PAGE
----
Japan cycling vacations guide

Thinking of seeing Japan? Three words: on yer bike! Cycling is one of the best ways to explore this complex, beguiling country. Jumping on a bike is about more than the physical challenge and fresh air. It’s a way to jump into the culture, the history and the rural landscapes. Follow undulating routes past remote fishing villages and lonely temples, then spend the night in a traditional inn, relaxing in a simple yukata kimono, soaking in the hot waters of an onsen and feasting on seafood.
No cycling vacation to Japan will place racking up the miles over soaking up the sights, so expect regular stops to dip into temples and poke around villages, plus time in Tokyo and Kyoto.
On guided tours, a local guide will turn observing local life into understanding it. As well as ensuring your tyres stay pumped, a guide can steer you through Tokyo’s metro system, explain the differences between Shinto and Buddhism, fill you in on the flora and translate a chat with the women selling grilled fish, hamayaki, on the beach. You’ll be in the saddle and in the know, combining active discovery with in-depth insights.

Is a cycling vacation in Japan for you?

Go on a Japan cycling vacation if…

…you are pretty fit. The routes are typically on smooth, well maintained roads, lanes and cycle paths, but you can expect to cover between 50km and 60km on average per day. You’re far from the pancake-flat Kanto plain that stretches out beyond Tokyo now, where cycling is so easy that local residents hold an umbrella while pedalling through summer showers. Expect some tough ascents, especially in the foothills of the Japanese Alps. …you’re curious about Japanese life. Stay with a farmer in a historical gassho-zukuri farmhouse, sleep in a traditional ryokan inn, shop at markets, snap up some street food and chat to local people as you soak in an onsen. Cycling vacations pedal you to meet local people and on guided small group tours, your guide is on hand to translate and elucidate. …you don’t want to pedal non-stop. No problem. Cycling vacations typically include days for exploring on foot in historical hotspots including Tokyo, Kyoto and the UNESCO listed village of Shirakawa-go. …you want to travel responsibly. Traveling by bike is of course a completely carbon neutral way to go, and in Japan, a cycling vacation will combine this with using excellent public transport, including riding the fast and efficient Shinkansen Bullet Train.

Don’t  go on a Japan cycling vacation if…

…cycling is your only passion. Although cycling vacations in Japan involve plenty of pedalling, they are designed more as an immersive and unusual way to discover the country, not as a bike-centric extended adrenaline rush. It’s the journey, not just the destination, that counts here, and speeding through the landscape in a blur of Lycra is never the point. …you’re a meat and two veg kind of person. Japanese food is delicious, fresh and healthy, and it’s a huge part of any cycling vacation, with wonderful dishes of locally sourced ingredients served up at traditional inns at the end of each day. But…it’s not terribly meaty. Think fresh fish in sushi and sashimi form, noodles of all persuasions, miso soup and plenty of rice. …you want leisurely sightseeing. Hardly needs spelling out but let’s do it anyway – this is an active vacation. On a two week trip you will be cycling for nine days, following the coast of the Noto Peninsula, exploring in the foothills of the Japanese Alps, or following the Nagara River and the Hida Seseragi Highway. You can also get around Kyoto by bike and in between cycling days you’ll be on foot, hiking and walking to explore.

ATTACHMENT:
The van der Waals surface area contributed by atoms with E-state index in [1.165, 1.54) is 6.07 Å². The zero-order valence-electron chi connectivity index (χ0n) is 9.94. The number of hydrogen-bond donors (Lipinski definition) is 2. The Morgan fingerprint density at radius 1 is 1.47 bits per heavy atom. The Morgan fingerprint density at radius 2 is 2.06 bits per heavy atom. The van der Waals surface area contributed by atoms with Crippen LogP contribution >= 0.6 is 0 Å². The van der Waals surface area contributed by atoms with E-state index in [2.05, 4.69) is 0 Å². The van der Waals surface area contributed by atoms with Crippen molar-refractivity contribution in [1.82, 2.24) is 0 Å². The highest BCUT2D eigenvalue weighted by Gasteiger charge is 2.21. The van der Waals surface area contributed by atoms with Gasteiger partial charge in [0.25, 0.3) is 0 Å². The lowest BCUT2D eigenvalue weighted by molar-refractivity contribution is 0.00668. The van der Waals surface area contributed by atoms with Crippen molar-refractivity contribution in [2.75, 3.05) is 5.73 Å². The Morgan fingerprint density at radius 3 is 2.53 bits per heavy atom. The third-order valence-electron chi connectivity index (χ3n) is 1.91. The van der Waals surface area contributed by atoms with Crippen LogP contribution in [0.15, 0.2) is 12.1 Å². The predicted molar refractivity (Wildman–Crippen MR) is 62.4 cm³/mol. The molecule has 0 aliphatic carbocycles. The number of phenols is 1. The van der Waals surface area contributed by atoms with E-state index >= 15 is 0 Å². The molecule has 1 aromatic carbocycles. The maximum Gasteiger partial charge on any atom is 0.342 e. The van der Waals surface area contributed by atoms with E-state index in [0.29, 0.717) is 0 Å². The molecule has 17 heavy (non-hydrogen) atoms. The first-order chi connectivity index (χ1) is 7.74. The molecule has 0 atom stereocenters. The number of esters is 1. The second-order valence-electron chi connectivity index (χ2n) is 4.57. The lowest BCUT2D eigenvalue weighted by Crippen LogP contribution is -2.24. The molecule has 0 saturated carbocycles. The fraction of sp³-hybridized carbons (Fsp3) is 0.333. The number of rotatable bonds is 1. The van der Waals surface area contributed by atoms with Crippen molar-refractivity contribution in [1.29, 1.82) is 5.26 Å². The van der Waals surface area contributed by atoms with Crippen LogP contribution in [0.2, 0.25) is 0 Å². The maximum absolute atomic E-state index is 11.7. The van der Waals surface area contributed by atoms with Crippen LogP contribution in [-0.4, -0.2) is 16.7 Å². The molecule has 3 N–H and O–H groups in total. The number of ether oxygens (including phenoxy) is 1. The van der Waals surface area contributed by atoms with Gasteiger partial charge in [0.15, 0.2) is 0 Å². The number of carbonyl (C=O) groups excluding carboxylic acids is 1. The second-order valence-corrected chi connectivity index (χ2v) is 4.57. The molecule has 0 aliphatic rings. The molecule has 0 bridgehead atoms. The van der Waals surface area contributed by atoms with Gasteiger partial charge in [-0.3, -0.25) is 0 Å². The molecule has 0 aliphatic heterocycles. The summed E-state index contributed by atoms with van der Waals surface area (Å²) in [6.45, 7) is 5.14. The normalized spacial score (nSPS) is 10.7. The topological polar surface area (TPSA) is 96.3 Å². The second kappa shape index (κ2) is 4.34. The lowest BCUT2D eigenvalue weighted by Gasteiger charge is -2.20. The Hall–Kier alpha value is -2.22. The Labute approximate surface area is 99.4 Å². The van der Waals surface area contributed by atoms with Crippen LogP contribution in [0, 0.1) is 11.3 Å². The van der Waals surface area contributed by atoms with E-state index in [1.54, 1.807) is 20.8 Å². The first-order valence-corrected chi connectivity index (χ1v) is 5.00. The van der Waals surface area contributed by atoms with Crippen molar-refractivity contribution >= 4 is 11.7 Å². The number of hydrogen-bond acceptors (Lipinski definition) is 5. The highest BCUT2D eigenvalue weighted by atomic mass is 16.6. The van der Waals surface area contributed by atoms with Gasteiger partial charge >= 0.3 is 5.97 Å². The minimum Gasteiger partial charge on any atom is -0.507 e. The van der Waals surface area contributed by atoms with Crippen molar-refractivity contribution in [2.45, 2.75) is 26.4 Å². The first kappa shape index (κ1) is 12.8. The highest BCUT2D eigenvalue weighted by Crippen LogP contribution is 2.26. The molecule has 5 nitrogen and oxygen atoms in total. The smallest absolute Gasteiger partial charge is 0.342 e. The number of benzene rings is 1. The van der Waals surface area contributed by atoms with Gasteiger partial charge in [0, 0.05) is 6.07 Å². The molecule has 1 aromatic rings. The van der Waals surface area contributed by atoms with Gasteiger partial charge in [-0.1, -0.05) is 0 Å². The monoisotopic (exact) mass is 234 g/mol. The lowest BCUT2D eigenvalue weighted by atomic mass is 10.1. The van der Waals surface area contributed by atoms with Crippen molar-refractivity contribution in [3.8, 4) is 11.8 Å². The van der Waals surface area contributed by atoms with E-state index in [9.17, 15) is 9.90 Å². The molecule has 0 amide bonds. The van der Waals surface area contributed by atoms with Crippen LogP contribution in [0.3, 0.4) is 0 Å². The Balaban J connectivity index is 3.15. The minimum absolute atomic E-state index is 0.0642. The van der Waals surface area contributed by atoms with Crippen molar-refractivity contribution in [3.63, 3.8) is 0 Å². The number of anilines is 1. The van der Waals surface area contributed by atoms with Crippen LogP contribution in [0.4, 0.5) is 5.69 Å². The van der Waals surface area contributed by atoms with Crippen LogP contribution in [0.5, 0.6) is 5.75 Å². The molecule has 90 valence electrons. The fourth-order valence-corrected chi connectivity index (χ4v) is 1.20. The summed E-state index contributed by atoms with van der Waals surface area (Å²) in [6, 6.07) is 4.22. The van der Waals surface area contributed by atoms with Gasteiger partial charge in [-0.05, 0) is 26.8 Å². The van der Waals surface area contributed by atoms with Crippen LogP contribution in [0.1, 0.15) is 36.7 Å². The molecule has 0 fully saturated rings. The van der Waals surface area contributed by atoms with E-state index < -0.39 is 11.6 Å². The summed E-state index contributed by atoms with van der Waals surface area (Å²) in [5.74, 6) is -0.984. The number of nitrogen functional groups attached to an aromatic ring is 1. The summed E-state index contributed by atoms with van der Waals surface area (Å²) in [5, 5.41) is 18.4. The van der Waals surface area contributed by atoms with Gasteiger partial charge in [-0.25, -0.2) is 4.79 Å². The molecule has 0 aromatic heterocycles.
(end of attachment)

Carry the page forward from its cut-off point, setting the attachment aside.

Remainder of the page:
Our top Japan cycling Vacation

Biking vacation in Japan

Biking vacation in Japan

Sociable cycling tour of Japan's culture and nature

From US $6199 to US $7079 14 days ex flights
Small group travel:
2019: 9 Nov
2020: 28 Mar, 11 Apr, 30 May, 3 Oct, 17 Oct, 7 Nov
Travel Team
If you'd like to chat about Japan cycling or need help finding a vacation to suit you we're very happy to help.

Best time to go cycling in Japan

The Japanese cycle in all weathers, even holding an umbrella as they pedal through a summer shower, but cycling vacations stick to the mild and mostly dry spring and autumn.
Spring and autumn are hands-down the best time to go cycling in Japan, avoiding winter’s freeze and summer’s humidity and rain. Most cycling vacations run in March, April and May, and October and November. Expect chilly temperatures and battering winds in early spring and November, particularly on the Noto Peninsula, but in April, May and October temperatures are comfortably into the teens centigrade. Late March to April is sakura season, when the cherry trees are in blossom and people party beneath their pink canopy, showered in petal confetti. Equally impressive are the changing autumn colours, the koyo, making mountainsides blush in late October and November.

Tokyo Weather Chart

 
MIN °C
MAX °C
RAIN (mm)
JAN
0
10
43
FEB
1
10
58
MAR
4
13
94
APR
9
19
119
MAY
14
23
132
JUN
18
25
181
JUL
22
29
128
AUG
24
31
147
SEP
20
27
181
OCT
14
21
158
NOV
8
17
84
DEC
3
12
44
Written by Joanna Simmons
Photo credits: [Page banner: Robert Thomson] [Is a cycling vacation in Japan for you?: Robert Thomson] [Best time to go cycling in Japan : Robert Thomson]
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